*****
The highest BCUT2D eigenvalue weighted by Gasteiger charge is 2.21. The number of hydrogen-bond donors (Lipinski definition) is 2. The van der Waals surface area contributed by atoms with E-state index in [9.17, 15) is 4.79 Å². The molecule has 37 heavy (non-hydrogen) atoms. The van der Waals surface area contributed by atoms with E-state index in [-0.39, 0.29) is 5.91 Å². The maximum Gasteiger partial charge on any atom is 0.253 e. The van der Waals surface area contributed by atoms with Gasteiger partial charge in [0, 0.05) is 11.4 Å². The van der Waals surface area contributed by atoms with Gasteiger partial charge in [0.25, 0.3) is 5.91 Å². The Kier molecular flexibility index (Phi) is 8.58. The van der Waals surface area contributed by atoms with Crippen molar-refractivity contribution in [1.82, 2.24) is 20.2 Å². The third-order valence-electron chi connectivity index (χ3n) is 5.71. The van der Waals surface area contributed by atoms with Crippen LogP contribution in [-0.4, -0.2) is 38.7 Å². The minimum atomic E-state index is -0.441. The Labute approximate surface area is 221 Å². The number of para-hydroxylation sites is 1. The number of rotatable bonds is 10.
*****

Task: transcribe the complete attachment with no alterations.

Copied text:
The highest BCUT2D eigenvalue weighted by Gasteiger charge is 2.21. The number of hydrogen-bond donors (Lipinski definition) is 2. The van der Waals surface area contributed by atoms with E-state index in [9.17, 15) is 4.79 Å². The molecule has 37 heavy (non-hydrogen) atoms. The van der Waals surface area contributed by atoms with E-state index in [-0.39, 0.29) is 5.91 Å². The maximum Gasteiger partial charge on any atom is 0.253 e. The van der Waals surface area contributed by atoms with Gasteiger partial charge in [0, 0.05) is 11.4 Å². The van der Waals surface area contributed by atoms with Gasteiger partial charge in [0.25, 0.3) is 5.91 Å². The Kier molecular flexibility index (Phi) is 8.58. The van der Waals surface area contributed by atoms with Crippen molar-refractivity contribution in [1.82, 2.24) is 20.2 Å². The third-order valence-electron chi connectivity index (χ3n) is 5.71. The van der Waals surface area contributed by atoms with Crippen LogP contribution in [-0.4, -0.2) is 38.7 Å². The minimum atomic E-state index is -0.441. The Labute approximate surface area is 221 Å². The number of para-hydroxylation sites is 1. The number of rotatable bonds is 10.